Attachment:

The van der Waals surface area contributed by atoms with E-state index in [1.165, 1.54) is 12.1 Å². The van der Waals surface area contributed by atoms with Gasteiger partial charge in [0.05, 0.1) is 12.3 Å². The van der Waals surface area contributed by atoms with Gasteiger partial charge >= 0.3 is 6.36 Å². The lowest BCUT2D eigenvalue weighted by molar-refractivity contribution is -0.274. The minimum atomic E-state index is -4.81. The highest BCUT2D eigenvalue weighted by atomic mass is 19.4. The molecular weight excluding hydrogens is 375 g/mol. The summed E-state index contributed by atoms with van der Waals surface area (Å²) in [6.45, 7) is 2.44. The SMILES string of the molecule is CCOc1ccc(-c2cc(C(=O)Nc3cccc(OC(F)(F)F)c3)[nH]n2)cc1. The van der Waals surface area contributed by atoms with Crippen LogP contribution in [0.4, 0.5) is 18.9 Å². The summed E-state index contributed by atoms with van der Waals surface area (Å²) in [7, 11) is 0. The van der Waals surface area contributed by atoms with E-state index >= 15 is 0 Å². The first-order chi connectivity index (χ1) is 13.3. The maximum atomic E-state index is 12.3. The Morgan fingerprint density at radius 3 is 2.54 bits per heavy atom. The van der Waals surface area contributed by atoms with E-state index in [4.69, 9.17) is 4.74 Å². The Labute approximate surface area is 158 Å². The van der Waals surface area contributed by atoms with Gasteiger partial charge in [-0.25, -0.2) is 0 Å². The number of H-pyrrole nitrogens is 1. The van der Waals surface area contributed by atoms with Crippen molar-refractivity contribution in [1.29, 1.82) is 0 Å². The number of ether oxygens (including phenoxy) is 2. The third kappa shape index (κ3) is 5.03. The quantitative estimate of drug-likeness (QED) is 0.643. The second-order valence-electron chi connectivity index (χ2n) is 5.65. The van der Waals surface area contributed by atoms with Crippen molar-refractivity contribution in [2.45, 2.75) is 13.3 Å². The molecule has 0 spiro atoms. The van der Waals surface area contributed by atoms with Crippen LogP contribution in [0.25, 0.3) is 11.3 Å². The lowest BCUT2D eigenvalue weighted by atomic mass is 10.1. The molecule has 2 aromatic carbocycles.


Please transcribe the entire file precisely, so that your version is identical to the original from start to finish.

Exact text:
The van der Waals surface area contributed by atoms with E-state index in [1.165, 1.54) is 12.1 Å². The van der Waals surface area contributed by atoms with Gasteiger partial charge in [0.05, 0.1) is 12.3 Å². The van der Waals surface area contributed by atoms with Gasteiger partial charge >= 0.3 is 6.36 Å². The lowest BCUT2D eigenvalue weighted by molar-refractivity contribution is -0.274. The minimum atomic E-state index is -4.81. The highest BCUT2D eigenvalue weighted by atomic mass is 19.4. The molecular weight excluding hydrogens is 375 g/mol. The summed E-state index contributed by atoms with van der Waals surface area (Å²) in [6.45, 7) is 2.44. The SMILES string of the molecule is CCOc1ccc(-c2cc(C(=O)Nc3cccc(OC(F)(F)F)c3)[nH]n2)cc1. The van der Waals surface area contributed by atoms with Crippen LogP contribution in [0.4, 0.5) is 18.9 Å². The summed E-state index contributed by atoms with van der Waals surface area (Å²) in [7, 11) is 0. The van der Waals surface area contributed by atoms with E-state index >= 15 is 0 Å². The first-order chi connectivity index (χ1) is 13.3. The maximum atomic E-state index is 12.3. The Morgan fingerprint density at radius 3 is 2.54 bits per heavy atom. The van der Waals surface area contributed by atoms with E-state index in [4.69, 9.17) is 4.74 Å². The Labute approximate surface area is 158 Å². The van der Waals surface area contributed by atoms with Gasteiger partial charge in [-0.25, -0.2) is 0 Å². The number of H-pyrrole nitrogens is 1. The van der Waals surface area contributed by atoms with Crippen molar-refractivity contribution in [1.29, 1.82) is 0 Å². The number of ether oxygens (including phenoxy) is 2. The third kappa shape index (κ3) is 5.03. The quantitative estimate of drug-likeness (QED) is 0.643. The second-order valence-electron chi connectivity index (χ2n) is 5.65. The van der Waals surface area contributed by atoms with Crippen molar-refractivity contribution in [2.45, 2.75) is 13.3 Å². The molecule has 0 spiro atoms. The van der Waals surface area contributed by atoms with Crippen LogP contribution in [0.25, 0.3) is 11.3 Å². The lowest BCUT2D eigenvalue weighted by atomic mass is 10.1. The molecule has 2 aromatic carbocycles.